Median follow-up was 13.5 months, with a median follow-up for overall survival of 13.7 months. Among the 423 patients with PD-L1 expression ≥ 5%, median progression-free survival was 4.2 months in the nivolumab group vs 5.9 months in the chemotherapy group (hazard ratio [HR] = 1.15, P = 0.25). Median overall survival was 14.4 months vs 13.2 months (HR = 1.02, 95% confidence interval [CI] = 0.80–1.30). After disease progression, 128 patients in the chemotherapy group (60%) received nivolumab. Response rates were 26% vs 33%; 27% vs 10% had progressive disease as best response. Median duration of response was 12.1 vs 5.7 months.
For progression-free survival, unstratified hazard ratios were 0.83 (95% CI = 0.54–1.26) among patients with squamous histology and 1.29 (95% CI = 1.02–1.63) among those with nonsquamous histology. For overall survival, the corresponding hazard ratios were 0.82 (95% CI = 0.54–1.24) and 1.17 (95% CI = 0.91–1.52).
Outcomes in Secondary Analyses
Among all randomized patients, median progression-free survival was 4.4 vs 5.8 months (HR = 1.17, 95% CI = 0.95–1.43), and median overall survival was 13.7 vs 13.8 months (HR =1.07, 95% CI = 0.86–1.33). Among the 214 patients with PD-L1 expression ≥ 50%, hazard ratios were 1.07 (95% CI= 0.77–1.49) for progression-free survival and 0.90 (95% CI = 0.63–1.29) for overall survival. Response rates were 34% vs 39%., respectively.
In an exploratory analysis in patients with high tumor mutation burden (30% of nivolumab group and 39% of chemotherapy group), nivolumab treatment was associated with a greater response rate (47% vs 28%) and better progression-free survival (median 9.7 vs 5.8 months, HR = 0.62, 95% CI = 0.38–1.00). Overall survival was similar between treatments groups irrespective of tumor mutation burden. In total, 68% of chemotherapy group patients with high tumor mutation burden received subsequent nivolumab.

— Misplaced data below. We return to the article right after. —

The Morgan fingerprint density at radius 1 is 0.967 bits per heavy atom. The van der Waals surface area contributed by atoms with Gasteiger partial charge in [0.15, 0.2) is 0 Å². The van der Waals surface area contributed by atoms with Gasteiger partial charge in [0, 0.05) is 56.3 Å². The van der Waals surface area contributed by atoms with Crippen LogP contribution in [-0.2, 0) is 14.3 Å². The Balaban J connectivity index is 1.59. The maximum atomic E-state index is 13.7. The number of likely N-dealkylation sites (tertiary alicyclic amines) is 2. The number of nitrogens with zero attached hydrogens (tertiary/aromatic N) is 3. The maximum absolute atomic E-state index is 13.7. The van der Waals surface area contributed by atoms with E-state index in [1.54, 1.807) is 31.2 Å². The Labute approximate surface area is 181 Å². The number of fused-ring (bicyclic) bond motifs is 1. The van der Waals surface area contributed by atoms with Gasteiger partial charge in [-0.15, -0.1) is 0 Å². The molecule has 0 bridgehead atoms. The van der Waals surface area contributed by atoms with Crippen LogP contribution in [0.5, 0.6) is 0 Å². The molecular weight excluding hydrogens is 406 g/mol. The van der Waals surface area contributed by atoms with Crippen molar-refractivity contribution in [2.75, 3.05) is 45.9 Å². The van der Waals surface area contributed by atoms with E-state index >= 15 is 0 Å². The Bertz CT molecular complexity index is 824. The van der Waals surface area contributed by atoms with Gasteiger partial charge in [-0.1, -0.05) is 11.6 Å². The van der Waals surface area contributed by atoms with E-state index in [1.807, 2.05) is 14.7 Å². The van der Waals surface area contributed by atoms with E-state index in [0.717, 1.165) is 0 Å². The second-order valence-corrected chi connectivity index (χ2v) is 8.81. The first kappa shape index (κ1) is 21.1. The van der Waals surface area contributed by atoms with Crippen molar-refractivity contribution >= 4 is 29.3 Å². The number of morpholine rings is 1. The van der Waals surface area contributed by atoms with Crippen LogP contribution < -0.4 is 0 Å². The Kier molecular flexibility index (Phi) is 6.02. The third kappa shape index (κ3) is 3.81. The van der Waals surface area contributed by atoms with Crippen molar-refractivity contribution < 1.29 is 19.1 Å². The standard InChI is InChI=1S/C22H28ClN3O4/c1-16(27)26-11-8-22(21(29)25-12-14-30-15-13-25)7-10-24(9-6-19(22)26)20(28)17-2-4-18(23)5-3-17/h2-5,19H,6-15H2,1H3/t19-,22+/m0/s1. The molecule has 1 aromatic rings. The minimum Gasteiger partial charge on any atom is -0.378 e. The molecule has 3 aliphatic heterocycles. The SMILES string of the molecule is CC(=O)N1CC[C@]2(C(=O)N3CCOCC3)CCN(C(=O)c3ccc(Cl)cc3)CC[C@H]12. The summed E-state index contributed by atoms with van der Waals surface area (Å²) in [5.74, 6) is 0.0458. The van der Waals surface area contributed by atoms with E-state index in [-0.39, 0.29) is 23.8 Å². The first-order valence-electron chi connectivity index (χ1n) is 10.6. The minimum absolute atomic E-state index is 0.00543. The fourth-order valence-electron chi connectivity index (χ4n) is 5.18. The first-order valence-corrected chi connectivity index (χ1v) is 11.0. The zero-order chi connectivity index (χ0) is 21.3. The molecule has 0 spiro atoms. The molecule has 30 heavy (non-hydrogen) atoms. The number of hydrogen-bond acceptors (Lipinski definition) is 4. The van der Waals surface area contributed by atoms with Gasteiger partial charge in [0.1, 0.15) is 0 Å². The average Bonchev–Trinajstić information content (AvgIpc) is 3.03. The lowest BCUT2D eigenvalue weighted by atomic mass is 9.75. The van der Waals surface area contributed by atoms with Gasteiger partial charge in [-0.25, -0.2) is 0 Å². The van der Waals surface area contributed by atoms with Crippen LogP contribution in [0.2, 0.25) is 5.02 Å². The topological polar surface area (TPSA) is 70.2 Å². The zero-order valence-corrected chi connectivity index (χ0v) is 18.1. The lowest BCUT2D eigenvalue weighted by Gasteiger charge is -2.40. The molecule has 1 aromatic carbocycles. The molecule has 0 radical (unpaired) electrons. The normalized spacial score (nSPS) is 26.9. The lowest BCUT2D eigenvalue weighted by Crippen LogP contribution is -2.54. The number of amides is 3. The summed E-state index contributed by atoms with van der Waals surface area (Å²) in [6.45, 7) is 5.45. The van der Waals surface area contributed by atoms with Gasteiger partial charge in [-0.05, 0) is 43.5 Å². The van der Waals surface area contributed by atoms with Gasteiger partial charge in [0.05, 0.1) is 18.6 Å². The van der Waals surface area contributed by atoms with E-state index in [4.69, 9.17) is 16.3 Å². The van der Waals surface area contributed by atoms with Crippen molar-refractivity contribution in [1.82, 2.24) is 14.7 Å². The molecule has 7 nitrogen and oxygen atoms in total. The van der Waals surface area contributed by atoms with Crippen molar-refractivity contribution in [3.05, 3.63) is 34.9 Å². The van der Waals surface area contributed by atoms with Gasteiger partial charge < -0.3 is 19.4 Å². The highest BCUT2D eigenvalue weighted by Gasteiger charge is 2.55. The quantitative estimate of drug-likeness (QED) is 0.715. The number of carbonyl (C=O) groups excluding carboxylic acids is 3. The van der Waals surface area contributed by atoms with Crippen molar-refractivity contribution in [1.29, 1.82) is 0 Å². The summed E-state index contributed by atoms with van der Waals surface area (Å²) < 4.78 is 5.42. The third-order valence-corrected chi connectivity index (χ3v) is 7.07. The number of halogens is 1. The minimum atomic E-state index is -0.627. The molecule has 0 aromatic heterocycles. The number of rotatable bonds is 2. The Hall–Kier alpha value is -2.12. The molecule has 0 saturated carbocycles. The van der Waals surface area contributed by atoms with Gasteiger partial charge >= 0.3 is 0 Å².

Treatment-related adverse events of any grade occurred in 71% of the nivolumab group vs 92% of the chemotherapy group. The most common were fatigue (21%) and diarrhea (14%) in the nivolumab group and nausea (48%) and anemia (43%) in the chemotherapy group. Treatment-related grade 3 or 4 adverse events occurred in 18% vs 51%. No individual adverse event of grade ≥ 3 occurred in > 1% of the nivolumab group; the most common in the chemotherapy group were anemia (17%) and neutropenia (11%). Serious treatment-related adverse events occurred in 17% vs 18%. Treatment-related adverse events led to discontinuation of treatment in 10% vs 13%.
The investigators concluded: “Nivolumab was not associated with significantly longer progression-free survival than chemotherapy among patients with previously untreated stage IV or recurrent NSCLC with a PD-L1 expression level of 5% or more. Overall survival was similar between groups. Nivolumab had a favorable safety profile, as compared with chemotherapy, with no new or unexpected safety signals.”
The study was funded by Bristol-Myers Squibb and others.
The content in this post has not been reviewed by the American Society of Clinical Oncology, Inc. (ASCO®) and does not necessarily reflect the ideas and opinions of ASCO®.